Curious how to set up retargeting for Google Ads? Reach out to learn how our digital marketing team can help with local campaigns for Google Ads.

Increase conversion rates

From orders placed to tickets purchased to rooms booked, one of the biggest perks of Google Maps ads is they’re designed to drive conversions. After all, Google Maps users are typically searching for a solution to meet an immediate need.

In other words, they want to find a nearby restaurant, book a hotel in an ideal location, or get directions to a specific store or attraction. As a result, they can attract prospects with purchase intent and ultimately increase conversion rates.

“Google Maps ads have been particularly beneficial for us, considering our business heavily relies on local searches,” explains Rasa Urbonaitė, CMO at Breezit. “A real-life example that stands out is when we targeted couples looking for wedding venues in specific localities.”

“By placing our venues in Google Maps ads, we noticed a significant uptick in inquiries and visits to our website. These ads allowed us to appear right at the moment potential clients were searching for venues, making our service more visible and accessible.”

Attract foot traffic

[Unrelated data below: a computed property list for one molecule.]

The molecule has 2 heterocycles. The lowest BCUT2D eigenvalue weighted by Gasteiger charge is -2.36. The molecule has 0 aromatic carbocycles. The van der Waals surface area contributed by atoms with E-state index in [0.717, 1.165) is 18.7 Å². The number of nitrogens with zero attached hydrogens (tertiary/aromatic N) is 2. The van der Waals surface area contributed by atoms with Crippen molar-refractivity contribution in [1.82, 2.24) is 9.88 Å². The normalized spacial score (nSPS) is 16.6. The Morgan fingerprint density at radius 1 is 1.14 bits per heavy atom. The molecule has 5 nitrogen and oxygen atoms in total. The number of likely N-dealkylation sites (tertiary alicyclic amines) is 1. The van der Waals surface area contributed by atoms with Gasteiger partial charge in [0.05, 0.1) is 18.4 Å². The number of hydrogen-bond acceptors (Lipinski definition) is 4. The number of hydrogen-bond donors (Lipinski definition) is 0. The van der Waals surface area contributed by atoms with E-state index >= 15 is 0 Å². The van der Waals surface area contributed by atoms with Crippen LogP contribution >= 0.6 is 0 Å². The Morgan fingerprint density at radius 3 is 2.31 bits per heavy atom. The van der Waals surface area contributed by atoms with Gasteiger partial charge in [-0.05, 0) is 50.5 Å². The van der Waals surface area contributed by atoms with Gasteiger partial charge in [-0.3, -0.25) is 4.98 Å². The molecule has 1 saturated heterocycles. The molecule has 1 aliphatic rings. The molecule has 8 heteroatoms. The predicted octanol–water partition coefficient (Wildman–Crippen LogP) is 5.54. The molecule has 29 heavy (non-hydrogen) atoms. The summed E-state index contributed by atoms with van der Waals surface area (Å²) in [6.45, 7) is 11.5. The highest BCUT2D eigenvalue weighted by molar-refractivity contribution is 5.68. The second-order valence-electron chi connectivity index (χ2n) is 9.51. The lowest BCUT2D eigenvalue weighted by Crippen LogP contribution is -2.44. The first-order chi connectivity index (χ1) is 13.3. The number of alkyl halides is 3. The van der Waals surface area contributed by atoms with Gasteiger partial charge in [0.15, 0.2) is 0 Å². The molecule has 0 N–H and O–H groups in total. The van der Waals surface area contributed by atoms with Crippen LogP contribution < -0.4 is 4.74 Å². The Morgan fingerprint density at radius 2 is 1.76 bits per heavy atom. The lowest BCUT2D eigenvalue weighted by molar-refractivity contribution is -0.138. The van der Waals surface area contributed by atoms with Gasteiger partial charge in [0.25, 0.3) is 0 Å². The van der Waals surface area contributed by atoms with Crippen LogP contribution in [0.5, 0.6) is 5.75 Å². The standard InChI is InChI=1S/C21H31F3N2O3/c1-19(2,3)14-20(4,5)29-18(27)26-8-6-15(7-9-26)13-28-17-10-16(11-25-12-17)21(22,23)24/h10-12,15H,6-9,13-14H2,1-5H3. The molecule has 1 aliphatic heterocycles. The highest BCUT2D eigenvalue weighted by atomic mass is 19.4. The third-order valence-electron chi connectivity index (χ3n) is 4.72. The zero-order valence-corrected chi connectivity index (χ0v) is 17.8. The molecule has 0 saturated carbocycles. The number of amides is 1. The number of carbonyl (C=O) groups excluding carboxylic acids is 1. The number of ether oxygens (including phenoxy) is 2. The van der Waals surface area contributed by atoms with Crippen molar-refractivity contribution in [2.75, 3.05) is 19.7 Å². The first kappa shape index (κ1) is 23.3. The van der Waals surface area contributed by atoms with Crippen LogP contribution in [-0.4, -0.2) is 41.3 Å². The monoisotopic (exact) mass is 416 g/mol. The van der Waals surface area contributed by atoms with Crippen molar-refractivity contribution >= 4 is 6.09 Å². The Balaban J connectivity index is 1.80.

Google Maps ads can certainly drive conversions online. But they can also use location targeting to send foot traffic to your business. Between directional prompts and in-store promotions, local businesses have excellent reasons to advertise in Google Maps.

Checklist for creating Google Maps ads

Configure and optimize your Google Business Profile

Add location assets in Google Ads

Create a search network and Google Maps campaign

Choose a conversion goal

Set location-specific audience targeting

Upload a keyword list

Build a search ad

Advertise across Google properties with Performance Max

Choose a conversion goal

Design an ad to run across Google properties

Pick search themes

Set an audience signal

Review location asset analytics

The takeaway

Google Maps ads are a powerful tool for local business promotion. In addition to driving awareness and conversions, they can also complement local SEO efforts.

Whether you plan to focus on paid ads or organic campaigns, we’re here to help. Contact HawkSEM for a free local search consultation.

Contact HawkSEM for Free Consultation